Infrastructure-less Peer-to-peer networks


I am trying to find the best way to implement a ranging scheme where each node (4 in total) wants to find its distance to every other peer node as part of solving its relative position.

Exactly as described in the DW1000 user manual

However, the user manual does not reveal any details about what might be the best way in order to accomplish such a task.

Decawave, can you please provide more details about these different schemes and the derivation of the associated formulas?

Or has another person already implemented such a scheme and is willing to share their code or concept?

I’m not from Decawave, but I can say that they have very good documentation, here are pdf names I assume you know where to find them otherwise you can ask

  • DWM1001 System Overview and Performance.pdf : 4.6 Operation of a Tag
  • DWM1001-API-Guide.pdf
  • APS013_The-Implementation-of-Two-Way-Ranging-with-the-DW1000_v2.3.pdf
  • APS010_DW1000-and-Wireless-Sensor-Networks_v1.1.pdf
  • APS003_DW1000-RTLS-Introduction_v1.1.pdf

Decawave offers a ready to use PANS but not the source code. And they offer a simple example for pair ranging.
The only thing Decawave do not provide is a TDMA for positioning a node within many anchors.

I have developed an open source code to do that, I’ve been posting it all around in this forum, you can just google “uwb meshposition” if you don’t find it, or if you have any question let me know.


I looked at your project.

It looks like we are talking about two different things.

I am searching for the smartest way of measuring the distance of EACH device to EVERY other device.

Can you tell me which of your projects you think performs such an operation ?

Best regards

You’re probably right, what I’m suggesting is simply the multiple double sided TWR that results in high air traffic.

You’d have to adapt the twr code to make it asymmetric, some refer to it as elliptical ranging.

What is your main motivation is it reducing air traffic or minimising battery consumption ?

I’m intersted to adapt my code in the future to minimise battery consumption of the tag.

In the meanwhile using the “asymmetric” keyword yields a number of similar topics


The picture below shows what I am interested in:

If I would use the most simple approach which is single sided two way ranging then this would result in 6 ranging exchanges which is equal to 12 UWB frames ( 2 uwb frames for each ranging exchange).

I am only asking because I thought someone here in this forum has done something similar in a smarter way.

By using the same message as multi purpose, respond one transaction and initiate another, you can drop the TWR from 12 packets to 6 as follows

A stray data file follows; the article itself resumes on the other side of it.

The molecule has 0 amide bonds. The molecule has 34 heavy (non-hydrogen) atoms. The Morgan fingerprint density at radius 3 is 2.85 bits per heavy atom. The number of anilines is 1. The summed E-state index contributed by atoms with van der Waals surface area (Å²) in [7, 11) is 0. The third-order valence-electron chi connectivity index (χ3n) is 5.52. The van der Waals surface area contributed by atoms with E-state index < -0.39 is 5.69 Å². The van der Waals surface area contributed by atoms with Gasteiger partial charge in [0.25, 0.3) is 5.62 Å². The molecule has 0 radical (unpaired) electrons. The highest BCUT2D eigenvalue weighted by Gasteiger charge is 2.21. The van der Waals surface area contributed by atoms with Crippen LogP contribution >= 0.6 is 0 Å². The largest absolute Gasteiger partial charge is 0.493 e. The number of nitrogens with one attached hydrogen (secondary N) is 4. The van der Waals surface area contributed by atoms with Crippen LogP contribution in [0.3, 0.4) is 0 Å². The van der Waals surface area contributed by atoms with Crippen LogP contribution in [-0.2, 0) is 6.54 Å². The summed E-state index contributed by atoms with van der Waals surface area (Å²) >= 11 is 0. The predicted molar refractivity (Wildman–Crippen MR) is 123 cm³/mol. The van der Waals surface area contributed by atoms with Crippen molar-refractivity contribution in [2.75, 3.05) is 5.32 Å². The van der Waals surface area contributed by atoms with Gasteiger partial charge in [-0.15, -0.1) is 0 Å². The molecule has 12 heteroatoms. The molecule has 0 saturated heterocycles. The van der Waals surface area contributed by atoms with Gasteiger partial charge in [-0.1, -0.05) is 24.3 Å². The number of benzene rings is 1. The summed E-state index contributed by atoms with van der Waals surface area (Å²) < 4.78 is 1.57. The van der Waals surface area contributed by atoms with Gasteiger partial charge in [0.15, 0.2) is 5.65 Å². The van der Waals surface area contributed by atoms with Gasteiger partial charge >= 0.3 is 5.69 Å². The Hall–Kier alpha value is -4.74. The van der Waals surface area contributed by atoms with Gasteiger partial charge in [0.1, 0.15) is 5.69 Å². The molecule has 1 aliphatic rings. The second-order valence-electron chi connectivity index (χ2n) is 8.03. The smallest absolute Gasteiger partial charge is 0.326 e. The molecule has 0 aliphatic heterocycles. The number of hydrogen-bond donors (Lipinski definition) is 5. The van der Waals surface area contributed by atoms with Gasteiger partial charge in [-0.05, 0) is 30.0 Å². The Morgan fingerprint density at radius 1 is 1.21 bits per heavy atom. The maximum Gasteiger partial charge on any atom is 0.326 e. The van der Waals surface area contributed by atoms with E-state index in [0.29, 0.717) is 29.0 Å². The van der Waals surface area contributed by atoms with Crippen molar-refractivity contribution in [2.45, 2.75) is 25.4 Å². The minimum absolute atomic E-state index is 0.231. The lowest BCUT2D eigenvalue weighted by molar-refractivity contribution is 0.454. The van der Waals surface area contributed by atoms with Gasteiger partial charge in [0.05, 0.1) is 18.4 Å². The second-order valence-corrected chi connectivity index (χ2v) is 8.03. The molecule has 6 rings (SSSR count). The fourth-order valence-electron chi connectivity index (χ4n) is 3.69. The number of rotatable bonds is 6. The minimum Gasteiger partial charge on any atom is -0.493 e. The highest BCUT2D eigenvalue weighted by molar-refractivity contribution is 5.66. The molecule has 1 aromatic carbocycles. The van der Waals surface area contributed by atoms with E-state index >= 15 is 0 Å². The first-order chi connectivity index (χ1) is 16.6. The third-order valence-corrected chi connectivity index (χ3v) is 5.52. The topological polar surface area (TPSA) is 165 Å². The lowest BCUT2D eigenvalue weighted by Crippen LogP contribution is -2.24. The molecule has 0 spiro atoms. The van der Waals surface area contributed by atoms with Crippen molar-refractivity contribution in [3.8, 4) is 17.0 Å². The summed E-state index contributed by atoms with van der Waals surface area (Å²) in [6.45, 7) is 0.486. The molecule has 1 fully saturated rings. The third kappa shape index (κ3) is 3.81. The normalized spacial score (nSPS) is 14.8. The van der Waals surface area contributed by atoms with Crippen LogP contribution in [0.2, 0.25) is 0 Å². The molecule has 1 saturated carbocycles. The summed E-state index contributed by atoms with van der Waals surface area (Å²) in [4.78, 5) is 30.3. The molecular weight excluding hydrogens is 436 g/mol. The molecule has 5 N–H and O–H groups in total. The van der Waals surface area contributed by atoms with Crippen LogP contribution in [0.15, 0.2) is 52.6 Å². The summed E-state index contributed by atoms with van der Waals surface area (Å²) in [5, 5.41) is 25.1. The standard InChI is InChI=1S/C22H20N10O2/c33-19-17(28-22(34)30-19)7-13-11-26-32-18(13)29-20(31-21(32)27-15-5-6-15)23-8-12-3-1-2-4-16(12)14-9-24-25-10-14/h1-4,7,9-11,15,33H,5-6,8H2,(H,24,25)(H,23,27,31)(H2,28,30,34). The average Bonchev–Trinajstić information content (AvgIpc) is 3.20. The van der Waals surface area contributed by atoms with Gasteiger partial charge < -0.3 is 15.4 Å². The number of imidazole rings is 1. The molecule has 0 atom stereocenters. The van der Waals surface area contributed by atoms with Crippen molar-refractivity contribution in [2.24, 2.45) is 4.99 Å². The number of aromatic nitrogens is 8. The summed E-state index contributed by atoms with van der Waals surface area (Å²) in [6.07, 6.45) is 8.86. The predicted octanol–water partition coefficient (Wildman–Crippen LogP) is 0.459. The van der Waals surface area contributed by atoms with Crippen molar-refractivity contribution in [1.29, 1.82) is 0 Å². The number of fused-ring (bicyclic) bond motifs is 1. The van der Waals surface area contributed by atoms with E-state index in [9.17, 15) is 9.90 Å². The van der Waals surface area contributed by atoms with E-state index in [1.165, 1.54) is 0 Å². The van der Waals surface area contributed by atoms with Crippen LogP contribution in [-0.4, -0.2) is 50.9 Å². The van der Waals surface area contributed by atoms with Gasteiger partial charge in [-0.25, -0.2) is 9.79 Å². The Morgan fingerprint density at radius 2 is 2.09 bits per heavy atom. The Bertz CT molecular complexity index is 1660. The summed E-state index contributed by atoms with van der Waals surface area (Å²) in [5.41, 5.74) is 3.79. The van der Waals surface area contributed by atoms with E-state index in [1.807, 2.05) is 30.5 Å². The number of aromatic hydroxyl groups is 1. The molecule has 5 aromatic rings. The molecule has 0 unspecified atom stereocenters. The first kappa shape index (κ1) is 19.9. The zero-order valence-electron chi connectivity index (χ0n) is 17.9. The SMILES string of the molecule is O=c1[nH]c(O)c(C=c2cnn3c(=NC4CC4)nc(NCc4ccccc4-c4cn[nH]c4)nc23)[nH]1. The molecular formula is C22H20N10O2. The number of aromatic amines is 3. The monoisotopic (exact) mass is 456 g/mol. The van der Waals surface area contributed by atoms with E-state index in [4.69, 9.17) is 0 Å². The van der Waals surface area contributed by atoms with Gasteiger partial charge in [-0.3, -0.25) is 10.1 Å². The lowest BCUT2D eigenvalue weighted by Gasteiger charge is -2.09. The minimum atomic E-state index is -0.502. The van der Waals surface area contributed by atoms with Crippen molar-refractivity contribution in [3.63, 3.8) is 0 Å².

1. A - bcast → B, C, D
  2. B -bcast → response A + initiate B-D
  3. C -bcast → response A + initiate C-D
  4. D → response A
  5. D → response B
  6. D → response C

but now good luck with collecting the ranges as you still might need them in one place.

You could knock out the last messages by doing:

  1. A - bcast → B, C, D
  2. B -bcast → response A + initiate B to C&D
  3. C -bcast → response A & B + initiate C-D
  4. D → response A, B & C

But this only gives you a single sided range for each device. To get two way ranges for each device you need more messages.
A TWR requires 3 or 4 messages (1) a->b, 2) b->a, 3) a->b 4) b->a data packet with results) so to combine this we do:

  1. A transmit acts as AB1, AC1, AD1
  2. B transmit acts as BC1, BD1, AB2
  3. C transmit acts as CD1, AC2, BC2
  4. D transmit acta as AD2, BD2, CD2
  5. A transmit acts as AB3, AC3, AD3 and results data from unit A to others.
  6. B transmit acts as BC3, BD3 and results data from unit B to others.
  7. C transmit acts as CD3 and results data from unit C to others.
  8. D transmits results to others.

At this point all units have all of the information to calculate all of the ranges.

Personally I didn’t need this type of functionality very frequently and had optimised the 4 packet point to point two way range system so that it takes 1.25 ms so rather than implement a second completely different measurement method I opted for the simple but slow method of doing lots of point to point ranges. It keeps the radio side of things constant no matter how many devices are involved, all the extra complexity is done outside of the radio logic.

@AndyA I am not quite sure what you mean.

Single Sided Two Way Ranging only requires 2 Frames.

Double Sided Two Way Ranging requires more frames but because of the increased air traffic this is not an option for me.

I was simply going by the decawave app note that the number of packets for TWR using point to point is ranges order n^2 but for a highly asymmetric system you can do it in 2n packets.
If you don’t mind it being single sided then it only requires n packets.

It depends on the accuracy you want however given the inaccuracies in single sided ranging, especially with the levels of delay involved in such a system, I would have thought that a double sided system would be worth the extra time. Unless you don’t mind massive errors the performance benefits will normally more than compensate for the longer time and higher power requirements.